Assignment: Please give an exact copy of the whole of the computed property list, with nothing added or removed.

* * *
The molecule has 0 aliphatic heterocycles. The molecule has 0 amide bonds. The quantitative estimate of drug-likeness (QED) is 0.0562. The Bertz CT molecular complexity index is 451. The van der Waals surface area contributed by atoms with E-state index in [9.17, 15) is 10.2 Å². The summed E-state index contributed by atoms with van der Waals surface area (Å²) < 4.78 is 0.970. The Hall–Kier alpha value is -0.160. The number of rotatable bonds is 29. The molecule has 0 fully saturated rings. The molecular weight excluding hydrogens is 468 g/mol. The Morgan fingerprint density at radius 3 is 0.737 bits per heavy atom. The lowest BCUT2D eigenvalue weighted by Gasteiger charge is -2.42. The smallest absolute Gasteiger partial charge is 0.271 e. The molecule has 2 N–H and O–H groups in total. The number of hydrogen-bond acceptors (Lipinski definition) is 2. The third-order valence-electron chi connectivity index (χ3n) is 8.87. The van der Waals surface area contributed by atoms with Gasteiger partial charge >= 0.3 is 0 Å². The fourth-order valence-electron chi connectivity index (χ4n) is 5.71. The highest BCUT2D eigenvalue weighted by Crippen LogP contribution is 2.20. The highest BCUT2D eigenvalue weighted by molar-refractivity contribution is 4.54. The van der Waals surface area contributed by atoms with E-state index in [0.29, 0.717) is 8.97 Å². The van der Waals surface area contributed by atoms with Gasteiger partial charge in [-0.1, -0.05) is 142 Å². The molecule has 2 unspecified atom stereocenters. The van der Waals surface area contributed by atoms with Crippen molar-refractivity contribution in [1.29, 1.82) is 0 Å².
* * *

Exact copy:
The molecule has 0 aliphatic heterocycles. The molecule has 0 amide bonds. The quantitative estimate of drug-likeness (QED) is 0.0562. The Bertz CT molecular complexity index is 451. The van der Waals surface area contributed by atoms with E-state index in [9.17, 15) is 10.2 Å². The summed E-state index contributed by atoms with van der Waals surface area (Å²) < 4.78 is 0.970. The Hall–Kier alpha value is -0.160. The number of rotatable bonds is 29. The molecule has 0 fully saturated rings. The molecular weight excluding hydrogens is 468 g/mol. The Morgan fingerprint density at radius 3 is 0.737 bits per heavy atom. The lowest BCUT2D eigenvalue weighted by Gasteiger charge is -2.42. The smallest absolute Gasteiger partial charge is 0.271 e. The molecule has 2 N–H and O–H groups in total. The number of hydrogen-bond acceptors (Lipinski definition) is 2. The third-order valence-electron chi connectivity index (χ3n) is 8.87. The van der Waals surface area contributed by atoms with Gasteiger partial charge >= 0.3 is 0 Å². The fourth-order valence-electron chi connectivity index (χ4n) is 5.71. The highest BCUT2D eigenvalue weighted by Crippen LogP contribution is 2.20. The highest BCUT2D eigenvalue weighted by molar-refractivity contribution is 4.54. The van der Waals surface area contributed by atoms with E-state index in [0.29, 0.717) is 8.97 Å². The van der Waals surface area contributed by atoms with Gasteiger partial charge in [-0.1, -0.05) is 142 Å². The molecule has 2 unspecified atom stereocenters. The van der Waals surface area contributed by atoms with Crippen molar-refractivity contribution in [1.29, 1.82) is 0 Å².